Saudi public calls for UAE expulsion from Yemen coalition
Twitter users demanded action from Riyadh after UAE forces bombed positions belonging to Yemen’s Saudi-backed national army this week, prompting a backlash from President Abedrabbo Mansour Hadi himself.
Activists said it was necessary to break up the partnership with the UAE and refrain from remaining silent on its abuses against the kingdom and the Yemen government.
Under an Arabic hashtag translated to “the expulsion of the UAE is a national demand”, users from Saudi Arabia slammed the UAE as traitors.
Translation: The UAE did not go to Yemen to liberate it, but to occupy its islands and ports. It did not treat Yemenis as partners but as followers. It did not support legitimacy but support separatists. It did not guarantee the unity of Yemen but divided it. It has not reinforced security but rather chaos through the assassination of anyone who rejects its crimes.
Translation: The UAE plays the role of the Houthis in the south, in line with Iran's agendas, serving it more clearly in Yemen and across the region. The continuation of UAE's alliance means that Iran will continue its war against Yemen.
Translation: The United Arab Emirates must be declared an occupying power and it must be resisted until every Emirati soldier leaves Yemeni.
Translation: The expulsion of the UAE is no longer a call from the people but an official demand.
Translation: Be warned from the traitors, betrayal runs in their blood.
The criticism came as deadly clashes saw an uptick in violence in the south of Yemen, including Aden where both camps are vying for power.
President Hadi had himself called on Saudi authorities to take action after the UAE had confirmed airstrikes in Aden, labelling soldiers from Yemen’s national army as “terrorist militias” amid heightened tensions between the allies.
Meanwhile, rallies in Yemen's third city Taiz gathered to protest the UAE's activities in the south, calling for its forces to withdraw from the country.
The UAE’s foreign ministry statement late on Thursday confirmed "precise and direct airstrikes" on Wednesday and Thursday hit militias in the interim capital Aden, where UAE-backed separatists and Yemen’s government have been vying for power for several weeks.
The Abu Dhabi statement claimed the militias had planned to target a Saudi-led military coalition, of which the UAE is a key member, backing the Yemen government against Houthi rebels.
The UAE said it acted in "self-defence" after attacks by "armed groups affiliated with terrorist organisations".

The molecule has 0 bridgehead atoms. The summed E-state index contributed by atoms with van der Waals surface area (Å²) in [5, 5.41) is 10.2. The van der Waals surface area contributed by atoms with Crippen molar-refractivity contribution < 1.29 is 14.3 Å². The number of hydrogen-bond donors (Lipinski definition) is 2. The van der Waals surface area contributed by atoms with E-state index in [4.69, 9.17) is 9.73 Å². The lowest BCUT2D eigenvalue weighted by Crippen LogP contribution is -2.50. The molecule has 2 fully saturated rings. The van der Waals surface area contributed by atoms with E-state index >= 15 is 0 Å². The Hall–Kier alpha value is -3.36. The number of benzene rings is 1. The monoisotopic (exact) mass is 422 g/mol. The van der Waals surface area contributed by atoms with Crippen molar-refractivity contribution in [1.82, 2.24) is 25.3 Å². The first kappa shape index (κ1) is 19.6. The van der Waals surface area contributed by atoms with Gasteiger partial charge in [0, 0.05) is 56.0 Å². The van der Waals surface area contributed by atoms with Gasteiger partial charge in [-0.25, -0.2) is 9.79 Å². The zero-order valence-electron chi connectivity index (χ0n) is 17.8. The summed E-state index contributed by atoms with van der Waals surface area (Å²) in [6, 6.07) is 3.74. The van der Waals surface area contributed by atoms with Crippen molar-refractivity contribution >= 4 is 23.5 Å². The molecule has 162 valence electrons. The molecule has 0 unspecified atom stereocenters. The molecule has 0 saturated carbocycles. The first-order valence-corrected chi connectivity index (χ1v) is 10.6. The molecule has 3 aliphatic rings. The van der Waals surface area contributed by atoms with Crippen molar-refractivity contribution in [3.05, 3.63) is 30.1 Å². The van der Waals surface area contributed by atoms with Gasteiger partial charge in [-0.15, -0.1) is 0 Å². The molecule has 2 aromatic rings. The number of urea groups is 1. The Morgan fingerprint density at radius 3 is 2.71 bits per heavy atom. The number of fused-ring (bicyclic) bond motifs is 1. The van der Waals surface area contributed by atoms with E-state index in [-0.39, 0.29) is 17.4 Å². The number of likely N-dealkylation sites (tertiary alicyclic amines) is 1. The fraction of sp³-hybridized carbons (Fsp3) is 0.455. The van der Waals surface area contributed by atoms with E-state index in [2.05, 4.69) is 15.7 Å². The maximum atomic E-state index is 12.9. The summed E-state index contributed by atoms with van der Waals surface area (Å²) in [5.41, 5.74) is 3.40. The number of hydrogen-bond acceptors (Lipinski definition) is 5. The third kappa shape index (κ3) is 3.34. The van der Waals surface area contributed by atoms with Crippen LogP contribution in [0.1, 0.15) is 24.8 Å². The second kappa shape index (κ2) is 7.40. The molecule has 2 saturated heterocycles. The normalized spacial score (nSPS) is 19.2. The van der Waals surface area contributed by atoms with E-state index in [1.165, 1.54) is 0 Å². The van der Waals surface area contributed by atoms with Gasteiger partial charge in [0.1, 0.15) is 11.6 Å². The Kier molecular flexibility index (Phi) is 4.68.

"The military operation against the terrorist militias was based on confirmed field intelligence that the militias prepared to target the coalition forces - a development which required a preemptive operation to avert any military threat," it said.
"The strikes against the Arab Coalition were launched by armed groups affiliated with terrorist organisations. These armed groups attacked the Arab Coalition at Aden Airport, causing two injuries to the coalition forces," said the statement which was carried by the Emirates' official WAM news agency.
Comment: How Yemen's southern separatists mirror their authoritarian Emirati backers
The UAE accusation risks straining an already complex conflict in Yemen.
Yemen’s President Abedrabbo Mansour Hadi, who has been located in Riyadh since the early days of the conflict, slammed the UAE’s activities in the south of the country.
"We were shocked by the UAE's air raids against citizens and members of our national army amid populated neighbourhoods across the temporary capital Aden, which led forces to withdraw from the Aden province," the Yemeni presidency said in a statement on Thursday.
Hadi said he directed "the government of all its institutions to take all necessary measures at various levels to face this blatant targeting", against the country, as well as its “unity and territorial integrity."
"We have not been intimidated by the weapons and arsenal of Iran and its militias, nor will we be intimidated by fighter jets targeted on our land," the Yemeni president vowed in a statement, referencing the Iran-aligned Houthi rebels.
He urged the UAE's key ally Saudi Arabia "to intervene to stop this blatant intrusion by these militias and their aerial bombardment of our armed forces", the statement said.
Abu Dhabi has trained and supported secessionists who seek an independent southern Yemen, despite being a key pillar in the coalition backing the government against the Houthi rebels.
The statement came hours after the Emirati-backed separatists regained control of Aden on Thursday, forcing government troops who had entered the city a day early to withdraw, officials on both sides said.
The government on Wednesday said it had seized back Aden from separatists who captured the strategic city on August 10 after a fierce battle that left at least 40 people dead.
The fighting has opened a new front in a complex war that has already claimed tens of thousands of lives and sparked what the United Nations calls the world's worst humanitarian crisis
The coalition intervened in the war in 2015 in support of the government after the Houthis swept south from their northern stronghold to seize the capital Sanaa and much of Yemen - the Arab world's poorest nation.
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